Week 2, Day 1″Qǐng wǒ xiǎng yīgè sānmíngzhì”

Week 2, Day 1 starts with a subject I’m quite familiar with: Coffee.

My attempts to practice Mandarin Chinese in my every day life continue, even as I fail to actually update recollections of those attempts in a timely manner.

The first day of Chinese Learning “Week 2” began with a subject I know my way around fairly well, due to caffeine addiction: Ordering libations in a coffee shop.

Coffee shops (Kāfēi diàn) can be found in abundance in Shanghai: Starbucks and Costa Coffee reign, but there are plenty of cute café’s and lounges around for people who would prefer to not sit inside noisy and constantly-packed chain establishment (In China, it’s acceptable – or at least, passively accepted – for patrons to buy one coffee and then sit down and occupy a table all day long. Needless to say, it’s often difficult to find a seat.)

Western-style coffee shops are more difficult to find outside of first or second-tier cities. Outside of those areas, Chinese-style coffee houses (chá guàn) are more prevalent. From what I remember in Jinan, they were more like restaurants and tended to focus on tea rather than coffee.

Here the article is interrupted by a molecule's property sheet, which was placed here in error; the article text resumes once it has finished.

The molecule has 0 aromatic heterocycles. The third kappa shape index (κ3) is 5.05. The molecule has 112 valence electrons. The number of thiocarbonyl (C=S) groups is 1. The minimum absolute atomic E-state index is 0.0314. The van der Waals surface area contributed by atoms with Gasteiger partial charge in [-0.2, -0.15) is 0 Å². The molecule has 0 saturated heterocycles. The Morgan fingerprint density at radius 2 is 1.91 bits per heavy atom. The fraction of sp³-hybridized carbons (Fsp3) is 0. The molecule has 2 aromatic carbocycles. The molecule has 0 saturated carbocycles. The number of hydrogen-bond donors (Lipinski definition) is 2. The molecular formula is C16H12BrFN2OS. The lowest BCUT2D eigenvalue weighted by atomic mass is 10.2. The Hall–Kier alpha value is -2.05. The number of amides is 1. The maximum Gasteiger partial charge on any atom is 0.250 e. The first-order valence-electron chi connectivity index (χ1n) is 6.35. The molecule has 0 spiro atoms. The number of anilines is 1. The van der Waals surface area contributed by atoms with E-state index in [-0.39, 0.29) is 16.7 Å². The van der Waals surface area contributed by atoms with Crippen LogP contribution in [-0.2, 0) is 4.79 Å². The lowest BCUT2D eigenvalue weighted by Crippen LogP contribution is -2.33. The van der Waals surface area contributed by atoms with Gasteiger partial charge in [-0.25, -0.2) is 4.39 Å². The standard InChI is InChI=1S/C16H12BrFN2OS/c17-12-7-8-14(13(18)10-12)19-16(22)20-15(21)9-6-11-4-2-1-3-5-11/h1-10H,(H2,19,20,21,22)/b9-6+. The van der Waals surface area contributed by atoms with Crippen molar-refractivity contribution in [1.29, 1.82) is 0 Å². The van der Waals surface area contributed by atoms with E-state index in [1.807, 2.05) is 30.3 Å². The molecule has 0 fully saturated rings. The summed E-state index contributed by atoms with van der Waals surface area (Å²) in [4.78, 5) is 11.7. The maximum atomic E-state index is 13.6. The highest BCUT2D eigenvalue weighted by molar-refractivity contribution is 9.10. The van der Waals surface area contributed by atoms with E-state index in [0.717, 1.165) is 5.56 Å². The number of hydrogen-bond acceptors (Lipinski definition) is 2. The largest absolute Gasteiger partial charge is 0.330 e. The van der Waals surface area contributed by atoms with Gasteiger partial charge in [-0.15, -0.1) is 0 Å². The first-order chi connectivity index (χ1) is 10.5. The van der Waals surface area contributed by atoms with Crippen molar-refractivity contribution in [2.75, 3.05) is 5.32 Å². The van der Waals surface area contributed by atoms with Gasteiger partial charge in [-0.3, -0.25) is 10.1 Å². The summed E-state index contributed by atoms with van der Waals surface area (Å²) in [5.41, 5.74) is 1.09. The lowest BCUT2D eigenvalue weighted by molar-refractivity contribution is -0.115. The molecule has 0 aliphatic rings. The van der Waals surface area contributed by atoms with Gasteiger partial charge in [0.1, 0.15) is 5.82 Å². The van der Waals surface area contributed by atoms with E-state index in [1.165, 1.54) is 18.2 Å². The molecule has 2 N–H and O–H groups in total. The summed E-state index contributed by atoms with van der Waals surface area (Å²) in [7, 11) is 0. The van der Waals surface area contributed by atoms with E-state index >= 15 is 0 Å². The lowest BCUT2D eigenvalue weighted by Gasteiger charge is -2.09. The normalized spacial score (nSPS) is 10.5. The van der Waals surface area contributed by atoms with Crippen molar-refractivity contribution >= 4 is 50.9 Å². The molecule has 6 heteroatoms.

Hence the vocabulary for the first day of week 2: I can now order three varieties of tea, instead of my usual request: Chá (just “tea”. No specification.)

I usually prefer Lǜchá (green tea), but I also like the occasional cup of hóngchá as well (red tea, a tasty and similarly caffeinated alternative to green tea). I don’t really enjoy mòlìhuā chá, but I suppose it’s still good to know the word (Jasmine tea).

This is the best word I learned this morning: sānmíngzhì
It’s a food item. If you had three guesses, you could probably guess the food item, because it sounds rather similar to the English word – sandwich.

I love noodles (miàn), rice (mǐfàn), dumplings (jJiǎozi) and all of the delicious and readily available varieties of Chinese food available in my neighborhood. But what can I say, I’m still an American girl at heart, and I really love my sānmíngzhì. Especially if it’s a zǎocān sānmíngzhì breakfast sandwich (breakfast sandwich).

Although I’ve known how to order food for about as long as I’ve lived in China, I’ve always relied on using the form Wǒ yào… (I want coffee! I want dumplings!) Now I know how to politely say, Qǐng wǒ xiǎng hē bēi kāfēi (I’d like a cup of coffee, please).

Now, excuse me while I go out and order a sandwich.

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